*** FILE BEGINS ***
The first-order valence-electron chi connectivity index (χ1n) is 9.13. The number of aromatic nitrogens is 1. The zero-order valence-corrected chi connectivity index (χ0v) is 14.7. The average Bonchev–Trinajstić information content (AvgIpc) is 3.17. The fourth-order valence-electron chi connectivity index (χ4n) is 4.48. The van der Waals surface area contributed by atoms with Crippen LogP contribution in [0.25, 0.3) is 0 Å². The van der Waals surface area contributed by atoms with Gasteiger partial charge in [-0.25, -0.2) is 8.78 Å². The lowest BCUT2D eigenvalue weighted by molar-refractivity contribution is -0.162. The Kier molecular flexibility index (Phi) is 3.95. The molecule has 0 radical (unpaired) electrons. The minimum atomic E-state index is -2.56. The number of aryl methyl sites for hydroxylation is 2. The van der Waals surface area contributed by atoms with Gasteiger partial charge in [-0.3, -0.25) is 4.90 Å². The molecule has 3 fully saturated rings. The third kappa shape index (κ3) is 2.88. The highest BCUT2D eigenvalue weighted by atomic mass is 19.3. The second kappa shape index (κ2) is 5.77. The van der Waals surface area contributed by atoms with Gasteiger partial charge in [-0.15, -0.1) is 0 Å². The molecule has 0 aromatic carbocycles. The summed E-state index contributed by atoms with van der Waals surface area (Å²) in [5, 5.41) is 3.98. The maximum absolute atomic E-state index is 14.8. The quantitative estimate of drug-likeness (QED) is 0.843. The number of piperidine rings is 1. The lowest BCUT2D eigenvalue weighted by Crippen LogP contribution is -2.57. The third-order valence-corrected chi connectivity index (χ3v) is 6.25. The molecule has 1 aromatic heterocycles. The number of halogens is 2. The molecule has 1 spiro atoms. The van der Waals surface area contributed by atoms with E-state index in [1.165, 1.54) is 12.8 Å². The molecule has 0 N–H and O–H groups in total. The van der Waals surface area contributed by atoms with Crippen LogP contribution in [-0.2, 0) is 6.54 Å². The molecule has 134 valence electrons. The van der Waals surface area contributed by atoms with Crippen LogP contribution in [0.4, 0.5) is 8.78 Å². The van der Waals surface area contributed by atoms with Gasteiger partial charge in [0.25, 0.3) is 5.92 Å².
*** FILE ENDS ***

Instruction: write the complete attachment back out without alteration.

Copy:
The first-order valence-electron chi connectivity index (χ1n) is 9.13. The number of aromatic nitrogens is 1. The zero-order valence-corrected chi connectivity index (χ0v) is 14.7. The average Bonchev–Trinajstić information content (AvgIpc) is 3.17. The fourth-order valence-electron chi connectivity index (χ4n) is 4.48. The van der Waals surface area contributed by atoms with Crippen LogP contribution in [0.25, 0.3) is 0 Å². The van der Waals surface area contributed by atoms with Gasteiger partial charge in [-0.25, -0.2) is 8.78 Å². The lowest BCUT2D eigenvalue weighted by molar-refractivity contribution is -0.162. The Kier molecular flexibility index (Phi) is 3.95. The molecule has 0 radical (unpaired) electrons. The minimum atomic E-state index is -2.56. The number of aryl methyl sites for hydroxylation is 2. The van der Waals surface area contributed by atoms with Gasteiger partial charge in [-0.3, -0.25) is 4.90 Å². The molecule has 3 fully saturated rings. The third kappa shape index (κ3) is 2.88. The highest BCUT2D eigenvalue weighted by atomic mass is 19.3. The second kappa shape index (κ2) is 5.77. The van der Waals surface area contributed by atoms with Gasteiger partial charge in [-0.15, -0.1) is 0 Å². The molecule has 0 aromatic carbocycles. The summed E-state index contributed by atoms with van der Waals surface area (Å²) in [5, 5.41) is 3.98. The maximum absolute atomic E-state index is 14.8. The quantitative estimate of drug-likeness (QED) is 0.843. The number of piperidine rings is 1. The lowest BCUT2D eigenvalue weighted by Crippen LogP contribution is -2.57. The third-order valence-corrected chi connectivity index (χ3v) is 6.25. The molecule has 1 aromatic heterocycles. The number of halogens is 2. The molecule has 1 spiro atoms. The van der Waals surface area contributed by atoms with E-state index in [1.165, 1.54) is 12.8 Å². The molecule has 0 N–H and O–H groups in total. The van der Waals surface area contributed by atoms with Crippen LogP contribution in [-0.2, 0) is 6.54 Å². The molecule has 134 valence electrons. The van der Waals surface area contributed by atoms with Crippen LogP contribution in [0.4, 0.5) is 8.78 Å². The van der Waals surface area contributed by atoms with Gasteiger partial charge in [0.25, 0.3) is 5.92 Å².